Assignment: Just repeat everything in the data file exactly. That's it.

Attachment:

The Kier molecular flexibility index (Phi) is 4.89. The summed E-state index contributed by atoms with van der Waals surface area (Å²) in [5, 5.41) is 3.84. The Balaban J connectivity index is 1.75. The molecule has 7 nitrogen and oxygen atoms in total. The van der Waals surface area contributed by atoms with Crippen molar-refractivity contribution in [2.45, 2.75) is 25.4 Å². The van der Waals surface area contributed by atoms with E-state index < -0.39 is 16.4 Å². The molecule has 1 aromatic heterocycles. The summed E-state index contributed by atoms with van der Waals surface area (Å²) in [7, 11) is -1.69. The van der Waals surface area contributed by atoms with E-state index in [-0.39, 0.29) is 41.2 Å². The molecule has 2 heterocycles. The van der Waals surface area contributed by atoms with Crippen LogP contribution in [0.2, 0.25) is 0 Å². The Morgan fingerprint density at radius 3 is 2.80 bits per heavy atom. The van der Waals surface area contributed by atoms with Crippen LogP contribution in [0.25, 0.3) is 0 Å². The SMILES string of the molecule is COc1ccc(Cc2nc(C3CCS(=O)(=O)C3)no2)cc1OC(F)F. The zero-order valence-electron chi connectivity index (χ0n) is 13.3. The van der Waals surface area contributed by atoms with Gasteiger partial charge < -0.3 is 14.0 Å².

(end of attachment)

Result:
The Kier molecular flexibility index (Phi) is 4.89. The summed E-state index contributed by atoms with van der Waals surface area (Å²) in [5, 5.41) is 3.84. The Balaban J connectivity index is 1.75. The molecule has 7 nitrogen and oxygen atoms in total. The van der Waals surface area contributed by atoms with Crippen molar-refractivity contribution in [2.45, 2.75) is 25.4 Å². The van der Waals surface area contributed by atoms with E-state index < -0.39 is 16.4 Å². The molecule has 1 aromatic heterocycles. The summed E-state index contributed by atoms with van der Waals surface area (Å²) in [7, 11) is -1.69. The van der Waals surface area contributed by atoms with E-state index in [-0.39, 0.29) is 41.2 Å². The molecule has 2 heterocycles. The van der Waals surface area contributed by atoms with Crippen LogP contribution in [0.2, 0.25) is 0 Å². The Morgan fingerprint density at radius 3 is 2.80 bits per heavy atom. The van der Waals surface area contributed by atoms with Crippen LogP contribution in [0.25, 0.3) is 0 Å². The SMILES string of the molecule is COc1ccc(Cc2nc(C3CCS(=O)(=O)C3)no2)cc1OC(F)F. The zero-order valence-electron chi connectivity index (χ0n) is 13.3. The van der Waals surface area contributed by atoms with Gasteiger partial charge < -0.3 is 14.0 Å².